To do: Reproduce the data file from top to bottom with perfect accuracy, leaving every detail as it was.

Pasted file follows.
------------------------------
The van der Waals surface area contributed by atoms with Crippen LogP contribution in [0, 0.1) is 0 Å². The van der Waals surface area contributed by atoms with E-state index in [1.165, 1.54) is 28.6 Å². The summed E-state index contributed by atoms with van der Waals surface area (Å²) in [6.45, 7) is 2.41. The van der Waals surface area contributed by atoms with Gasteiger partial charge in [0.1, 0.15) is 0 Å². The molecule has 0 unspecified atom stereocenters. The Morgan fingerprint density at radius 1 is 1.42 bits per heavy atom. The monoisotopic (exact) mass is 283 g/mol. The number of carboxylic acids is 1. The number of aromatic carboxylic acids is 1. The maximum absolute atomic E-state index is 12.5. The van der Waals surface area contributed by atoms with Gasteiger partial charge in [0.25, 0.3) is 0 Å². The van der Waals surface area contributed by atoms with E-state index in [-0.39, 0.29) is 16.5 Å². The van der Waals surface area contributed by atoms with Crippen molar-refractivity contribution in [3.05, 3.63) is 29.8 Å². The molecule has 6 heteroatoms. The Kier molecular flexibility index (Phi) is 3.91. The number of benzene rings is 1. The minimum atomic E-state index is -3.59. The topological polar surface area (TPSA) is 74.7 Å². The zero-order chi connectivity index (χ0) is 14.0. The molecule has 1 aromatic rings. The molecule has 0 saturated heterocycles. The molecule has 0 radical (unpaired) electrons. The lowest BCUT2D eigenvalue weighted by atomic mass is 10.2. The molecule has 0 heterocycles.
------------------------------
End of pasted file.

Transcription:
The van der Waals surface area contributed by atoms with Crippen LogP contribution in [0, 0.1) is 0 Å². The van der Waals surface area contributed by atoms with E-state index in [1.165, 1.54) is 28.6 Å². The summed E-state index contributed by atoms with van der Waals surface area (Å²) in [6.45, 7) is 2.41. The van der Waals surface area contributed by atoms with Gasteiger partial charge in [0.1, 0.15) is 0 Å². The molecule has 0 unspecified atom stereocenters. The Morgan fingerprint density at radius 1 is 1.42 bits per heavy atom. The monoisotopic (exact) mass is 283 g/mol. The number of carboxylic acids is 1. The number of aromatic carboxylic acids is 1. The maximum absolute atomic E-state index is 12.5. The van der Waals surface area contributed by atoms with Gasteiger partial charge in [0.25, 0.3) is 0 Å². The van der Waals surface area contributed by atoms with E-state index in [-0.39, 0.29) is 16.5 Å². The van der Waals surface area contributed by atoms with Crippen molar-refractivity contribution in [3.05, 3.63) is 29.8 Å². The molecule has 6 heteroatoms. The Kier molecular flexibility index (Phi) is 3.91. The number of benzene rings is 1. The minimum atomic E-state index is -3.59. The topological polar surface area (TPSA) is 74.7 Å². The zero-order chi connectivity index (χ0) is 14.0. The molecule has 1 aromatic rings. The molecule has 0 saturated heterocycles. The molecule has 0 radical (unpaired) electrons. The lowest BCUT2D eigenvalue weighted by atomic mass is 10.2. The molecule has 0 heterocycles.